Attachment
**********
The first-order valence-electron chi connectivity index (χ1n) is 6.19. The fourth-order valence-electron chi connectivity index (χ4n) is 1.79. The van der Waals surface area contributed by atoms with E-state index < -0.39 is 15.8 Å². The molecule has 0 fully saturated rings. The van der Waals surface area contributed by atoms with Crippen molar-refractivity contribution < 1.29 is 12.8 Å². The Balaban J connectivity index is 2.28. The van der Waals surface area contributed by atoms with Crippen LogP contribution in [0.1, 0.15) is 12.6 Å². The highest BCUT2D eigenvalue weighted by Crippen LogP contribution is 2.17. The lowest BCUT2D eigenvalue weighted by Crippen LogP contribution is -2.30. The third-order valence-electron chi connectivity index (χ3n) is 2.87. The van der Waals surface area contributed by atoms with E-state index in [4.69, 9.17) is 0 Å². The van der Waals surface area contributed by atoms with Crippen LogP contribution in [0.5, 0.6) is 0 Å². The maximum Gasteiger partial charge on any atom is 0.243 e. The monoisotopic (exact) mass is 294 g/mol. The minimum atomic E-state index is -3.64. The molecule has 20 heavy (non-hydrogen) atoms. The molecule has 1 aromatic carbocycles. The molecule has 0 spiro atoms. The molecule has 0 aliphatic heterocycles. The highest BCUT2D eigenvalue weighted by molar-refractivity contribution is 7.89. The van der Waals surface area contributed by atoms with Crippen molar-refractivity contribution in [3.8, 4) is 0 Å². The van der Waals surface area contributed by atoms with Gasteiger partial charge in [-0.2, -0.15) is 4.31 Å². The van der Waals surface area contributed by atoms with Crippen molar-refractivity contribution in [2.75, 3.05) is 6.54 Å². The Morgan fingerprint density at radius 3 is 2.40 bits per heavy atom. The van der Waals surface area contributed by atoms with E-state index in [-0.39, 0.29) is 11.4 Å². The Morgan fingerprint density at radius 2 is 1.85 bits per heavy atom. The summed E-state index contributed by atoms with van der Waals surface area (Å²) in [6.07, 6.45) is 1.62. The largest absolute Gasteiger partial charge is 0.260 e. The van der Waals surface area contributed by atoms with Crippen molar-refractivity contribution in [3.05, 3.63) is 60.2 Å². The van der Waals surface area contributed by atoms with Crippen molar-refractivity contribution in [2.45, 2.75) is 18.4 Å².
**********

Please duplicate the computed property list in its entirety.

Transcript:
The first-order valence-electron chi connectivity index (χ1n) is 6.19. The fourth-order valence-electron chi connectivity index (χ4n) is 1.79. The van der Waals surface area contributed by atoms with E-state index < -0.39 is 15.8 Å². The molecule has 0 fully saturated rings. The van der Waals surface area contributed by atoms with Crippen molar-refractivity contribution < 1.29 is 12.8 Å². The Balaban J connectivity index is 2.28. The van der Waals surface area contributed by atoms with Crippen LogP contribution in [0.1, 0.15) is 12.6 Å². The highest BCUT2D eigenvalue weighted by Crippen LogP contribution is 2.17. The lowest BCUT2D eigenvalue weighted by Crippen LogP contribution is -2.30. The third-order valence-electron chi connectivity index (χ3n) is 2.87. The van der Waals surface area contributed by atoms with E-state index in [4.69, 9.17) is 0 Å². The van der Waals surface area contributed by atoms with Crippen LogP contribution in [0.5, 0.6) is 0 Å². The maximum Gasteiger partial charge on any atom is 0.243 e. The monoisotopic (exact) mass is 294 g/mol. The minimum atomic E-state index is -3.64. The molecule has 20 heavy (non-hydrogen) atoms. The molecule has 1 aromatic carbocycles. The molecule has 0 spiro atoms. The molecule has 0 aliphatic heterocycles. The highest BCUT2D eigenvalue weighted by molar-refractivity contribution is 7.89. The van der Waals surface area contributed by atoms with Crippen molar-refractivity contribution in [3.8, 4) is 0 Å². The van der Waals surface area contributed by atoms with Gasteiger partial charge in [-0.2, -0.15) is 4.31 Å². The van der Waals surface area contributed by atoms with Crippen molar-refractivity contribution in [2.75, 3.05) is 6.54 Å². The Morgan fingerprint density at radius 3 is 2.40 bits per heavy atom. The van der Waals surface area contributed by atoms with E-state index in [-0.39, 0.29) is 11.4 Å². The Morgan fingerprint density at radius 2 is 1.85 bits per heavy atom. The summed E-state index contributed by atoms with van der Waals surface area (Å²) in [6.07, 6.45) is 1.62. The largest absolute Gasteiger partial charge is 0.260 e. The van der Waals surface area contributed by atoms with Crippen molar-refractivity contribution in [3.05, 3.63) is 60.2 Å². The van der Waals surface area contributed by atoms with Crippen molar-refractivity contribution in [2.45, 2.75) is 18.4 Å².